Jeff Pedowitz:

The heightened focus on content that there’s too much out there. And so you can maybe get lost in the noise.

Jake Sorofman:

I think that there’s almost a field of dreams, expectations sometimes that if you build it, they will come and they typically don’t. So we put as much attention in creating great content is creating audiences. So really spending effort in building community and audience development. We use paid media for amplification of our, of our content, as well as building a community on earned channels. So it’s really important for us to have equivalent focus on building audience and just not just assuming that they’re going to show up, we also use the content in our nurture campaigns. So it’s all fed into sort of feeds the beast. It’s woven into our multichannel communications programs to ensure that it’s reaching audiences. And, but first and foremost, you need to start with something great. And we think we were producing something something pretty great.

Jeff Pedowitz:

So one thing I wanted to go back to your time at gardener, cause I think you were probably, you were already there when Gartner made the famous prediction that by 2017 marketing would manage more technology than it. And I think in large part, that’s come to pass. What what have been some of the implications of that prediction, like both good and bad and as marketing has taken over more technology, what have you found?

Jake Sorofman:

Yeah, that’s interesting. Yeah, I was there and my colleague, Laura McClellan made the prediction and it became, as you suggested pretty famous or infamous, depending on. And then I wrote a research report based on the 2016, I believe marketing spend research that it actually had crossed over and CMOs were spending more on technology than, than CTOs. One year ahead of schedule or CIO sparred me. So it did happen. The implications of that are that marketing has had to become much smarter about technology. And, you know, that’s why I think that that CMT or marketing engineer role is so critical. You need to have someone looking after that as a strategy you know, similar to having the right analytics and reporting and in place to be responsible stewards of the marketing budget. I think to be responsible steward of the marketing technology budget, you need to have leadership that’s I feel really passionately about that.

I also think that it’s important for there to be sort of a dotted line relationship between that marketing technology leadership and corporate it to ensure that there’s coordination and collaboration and decisions are being made, not in a vacuum, but with a broader respect and understanding for you know, not only things like compliance and corporate governance, I mean, today is actually GDPR day. These are real issues that companies need to face. But, but also you know, ensuring that there isn’t duplicate duplication of of tools across, across the organization and that they’re were thinking about a reference architecture in a way that that makes sense.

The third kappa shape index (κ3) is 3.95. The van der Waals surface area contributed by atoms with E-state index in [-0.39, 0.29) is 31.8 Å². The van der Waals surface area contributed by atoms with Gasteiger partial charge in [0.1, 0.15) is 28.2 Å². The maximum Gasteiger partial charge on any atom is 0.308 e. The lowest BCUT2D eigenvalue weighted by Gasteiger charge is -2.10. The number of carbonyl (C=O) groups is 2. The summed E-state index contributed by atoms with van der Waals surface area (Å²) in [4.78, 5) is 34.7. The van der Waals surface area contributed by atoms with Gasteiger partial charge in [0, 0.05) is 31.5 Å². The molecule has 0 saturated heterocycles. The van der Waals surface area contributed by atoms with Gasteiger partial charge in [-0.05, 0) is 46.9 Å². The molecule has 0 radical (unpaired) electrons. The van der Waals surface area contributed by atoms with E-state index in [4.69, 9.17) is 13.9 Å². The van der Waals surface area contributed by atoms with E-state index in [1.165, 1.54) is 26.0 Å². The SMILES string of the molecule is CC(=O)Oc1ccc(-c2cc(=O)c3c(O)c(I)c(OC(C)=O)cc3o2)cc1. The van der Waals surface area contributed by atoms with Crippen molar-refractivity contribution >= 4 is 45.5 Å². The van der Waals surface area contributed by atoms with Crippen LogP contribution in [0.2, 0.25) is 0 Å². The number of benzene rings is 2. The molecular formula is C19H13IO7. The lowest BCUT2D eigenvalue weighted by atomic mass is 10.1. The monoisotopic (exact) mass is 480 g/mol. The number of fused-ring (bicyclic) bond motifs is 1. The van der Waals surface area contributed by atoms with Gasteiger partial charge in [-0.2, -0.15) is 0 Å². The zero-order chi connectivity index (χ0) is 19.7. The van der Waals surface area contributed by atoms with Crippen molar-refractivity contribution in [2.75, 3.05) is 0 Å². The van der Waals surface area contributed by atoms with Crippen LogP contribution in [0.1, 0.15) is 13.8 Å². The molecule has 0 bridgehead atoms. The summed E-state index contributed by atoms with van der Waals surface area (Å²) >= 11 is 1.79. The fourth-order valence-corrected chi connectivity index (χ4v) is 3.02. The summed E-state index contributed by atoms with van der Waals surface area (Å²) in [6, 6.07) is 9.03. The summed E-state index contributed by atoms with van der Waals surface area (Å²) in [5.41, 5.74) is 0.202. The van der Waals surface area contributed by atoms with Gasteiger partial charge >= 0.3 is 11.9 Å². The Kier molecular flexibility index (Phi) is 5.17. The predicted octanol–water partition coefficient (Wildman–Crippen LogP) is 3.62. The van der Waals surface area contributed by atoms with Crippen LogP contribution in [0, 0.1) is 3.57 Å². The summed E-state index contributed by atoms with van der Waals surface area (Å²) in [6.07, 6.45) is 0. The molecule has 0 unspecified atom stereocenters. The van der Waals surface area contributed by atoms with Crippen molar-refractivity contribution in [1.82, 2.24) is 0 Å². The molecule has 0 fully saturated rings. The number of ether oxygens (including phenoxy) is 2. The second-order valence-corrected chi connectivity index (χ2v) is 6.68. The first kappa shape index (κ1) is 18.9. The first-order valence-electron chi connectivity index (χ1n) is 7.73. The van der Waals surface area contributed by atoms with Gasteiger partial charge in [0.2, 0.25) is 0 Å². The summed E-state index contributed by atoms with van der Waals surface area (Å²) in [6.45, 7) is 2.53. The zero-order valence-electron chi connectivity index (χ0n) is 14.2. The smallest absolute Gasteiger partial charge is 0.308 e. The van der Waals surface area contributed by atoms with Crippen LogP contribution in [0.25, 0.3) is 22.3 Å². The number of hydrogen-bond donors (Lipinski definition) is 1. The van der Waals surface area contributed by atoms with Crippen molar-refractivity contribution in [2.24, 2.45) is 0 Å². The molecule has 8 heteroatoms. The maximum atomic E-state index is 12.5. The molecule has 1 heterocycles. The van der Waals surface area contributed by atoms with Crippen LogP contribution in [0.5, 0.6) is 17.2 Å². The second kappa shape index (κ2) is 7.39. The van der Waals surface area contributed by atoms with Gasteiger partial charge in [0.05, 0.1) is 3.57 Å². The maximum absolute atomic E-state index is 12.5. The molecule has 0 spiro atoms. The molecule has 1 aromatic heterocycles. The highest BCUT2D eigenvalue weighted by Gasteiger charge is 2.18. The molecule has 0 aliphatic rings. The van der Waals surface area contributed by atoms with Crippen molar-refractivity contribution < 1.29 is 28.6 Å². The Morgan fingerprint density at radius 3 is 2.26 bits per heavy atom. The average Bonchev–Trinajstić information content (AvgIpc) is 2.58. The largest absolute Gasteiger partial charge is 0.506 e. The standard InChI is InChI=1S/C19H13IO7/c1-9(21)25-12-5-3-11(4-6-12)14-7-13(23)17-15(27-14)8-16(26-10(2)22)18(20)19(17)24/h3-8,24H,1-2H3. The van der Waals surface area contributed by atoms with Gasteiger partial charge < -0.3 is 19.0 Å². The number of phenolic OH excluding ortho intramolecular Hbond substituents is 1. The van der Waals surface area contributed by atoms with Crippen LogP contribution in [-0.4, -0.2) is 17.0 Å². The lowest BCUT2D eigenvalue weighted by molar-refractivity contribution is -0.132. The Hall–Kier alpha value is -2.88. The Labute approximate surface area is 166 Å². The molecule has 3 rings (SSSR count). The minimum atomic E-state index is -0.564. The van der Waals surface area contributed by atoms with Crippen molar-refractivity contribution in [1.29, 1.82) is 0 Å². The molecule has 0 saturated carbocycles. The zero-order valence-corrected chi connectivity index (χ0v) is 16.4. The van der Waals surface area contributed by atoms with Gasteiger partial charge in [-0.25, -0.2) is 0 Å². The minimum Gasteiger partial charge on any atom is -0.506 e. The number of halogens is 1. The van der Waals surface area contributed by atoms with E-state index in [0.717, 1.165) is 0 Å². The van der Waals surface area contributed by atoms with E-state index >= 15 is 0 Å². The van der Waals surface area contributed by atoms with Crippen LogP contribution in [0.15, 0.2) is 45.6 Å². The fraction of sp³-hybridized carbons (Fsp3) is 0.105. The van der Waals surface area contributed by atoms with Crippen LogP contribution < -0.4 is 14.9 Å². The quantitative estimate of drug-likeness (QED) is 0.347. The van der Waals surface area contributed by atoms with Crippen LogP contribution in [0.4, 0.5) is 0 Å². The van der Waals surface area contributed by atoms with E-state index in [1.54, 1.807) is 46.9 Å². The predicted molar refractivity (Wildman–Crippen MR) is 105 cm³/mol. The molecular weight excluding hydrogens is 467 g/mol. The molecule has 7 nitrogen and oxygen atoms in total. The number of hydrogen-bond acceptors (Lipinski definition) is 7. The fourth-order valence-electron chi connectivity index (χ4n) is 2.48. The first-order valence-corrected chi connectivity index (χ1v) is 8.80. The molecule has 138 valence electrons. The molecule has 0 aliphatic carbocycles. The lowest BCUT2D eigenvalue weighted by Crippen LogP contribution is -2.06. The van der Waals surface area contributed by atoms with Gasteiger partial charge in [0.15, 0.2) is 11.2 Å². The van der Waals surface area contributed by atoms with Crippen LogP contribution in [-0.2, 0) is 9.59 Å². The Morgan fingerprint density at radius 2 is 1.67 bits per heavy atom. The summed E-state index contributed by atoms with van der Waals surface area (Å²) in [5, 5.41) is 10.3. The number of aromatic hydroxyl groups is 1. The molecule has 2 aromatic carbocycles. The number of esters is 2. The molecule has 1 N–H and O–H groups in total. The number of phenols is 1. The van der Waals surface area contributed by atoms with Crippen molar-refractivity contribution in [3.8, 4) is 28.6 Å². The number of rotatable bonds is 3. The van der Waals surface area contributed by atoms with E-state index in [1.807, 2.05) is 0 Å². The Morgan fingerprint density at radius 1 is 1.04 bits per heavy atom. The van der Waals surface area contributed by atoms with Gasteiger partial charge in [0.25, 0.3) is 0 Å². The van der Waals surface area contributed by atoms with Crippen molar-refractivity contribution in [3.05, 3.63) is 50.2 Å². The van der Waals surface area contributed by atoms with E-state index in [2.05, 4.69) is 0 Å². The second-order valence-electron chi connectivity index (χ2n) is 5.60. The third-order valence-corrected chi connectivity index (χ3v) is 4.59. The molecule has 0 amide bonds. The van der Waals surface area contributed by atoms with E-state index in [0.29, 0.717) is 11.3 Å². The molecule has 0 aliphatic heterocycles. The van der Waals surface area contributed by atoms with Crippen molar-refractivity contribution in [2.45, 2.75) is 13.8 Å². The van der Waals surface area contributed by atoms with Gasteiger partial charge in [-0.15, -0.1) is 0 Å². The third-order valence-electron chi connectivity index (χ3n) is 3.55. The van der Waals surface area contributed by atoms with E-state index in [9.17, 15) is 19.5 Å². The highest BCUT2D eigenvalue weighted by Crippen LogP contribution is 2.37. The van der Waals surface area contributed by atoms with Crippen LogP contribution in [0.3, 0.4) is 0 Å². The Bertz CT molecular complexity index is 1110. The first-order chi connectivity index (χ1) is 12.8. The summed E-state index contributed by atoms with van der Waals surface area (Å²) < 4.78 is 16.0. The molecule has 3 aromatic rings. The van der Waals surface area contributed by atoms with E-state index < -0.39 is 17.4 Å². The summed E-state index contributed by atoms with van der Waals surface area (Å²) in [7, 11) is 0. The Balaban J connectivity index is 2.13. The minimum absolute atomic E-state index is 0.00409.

Jeff Pedowitz:

We’re all set. So closing thoughts, what do you think is coming next? What’s the next big thing that as marketers, we need to be paying attention to?

Jake Sorofman:

Gee, that’s. It’s a really good question. You know, one of the things I’ve talked about a lot at, at Gardner is that, you know, Mark more than any other function within an organization, marketing was responsible for the customer experience customer experiences obviously very critical and style companies are differentiating today. The expectations are only on the rise from customers. We’re expecting a simple and delightful experience. I heard someone recently say, you know, product is the new marketing that’s I think a really interesting way of thinking about just the importance of experience in general. If you, the way I would say it is marketing does not, is not responsible the end to end customer experience because that’s broad. I mean, customer experience is sort of the Psalm of every pre and post sales moment with a customer. What I’m saying is that marketing is dependent on the customer experience being exceptional because in the absence of that, it’s like marketing against the headwind.

So and I have the good fortune at Pendo of working in a company. And I mentioned lots of Goodwill, lots of passion around the products and incredibly loyal and passionate customer base. That’s a tailwind that makes my job a pleasure. So I think what marketers are realizing is that to do their jobs effectively, they need to ensure that the company does other things really effectively. So the best marketing leaders are the ones that can influence those outcomes. Either get lucky like I have or influence those outcomes proactively across the organization, outside of their spirit control and direct responsibility.

Jeff Pedowitz:

Wow. Very well said, Jake, very easy to see why I’ve had so much success in your career. Thank you for sharing your insights with us today. Really appreciate it.

Jake Sorofman:

Thank you, Jeff. I appreciate it.

Jeff Pedowitz:

You bet. Thank you.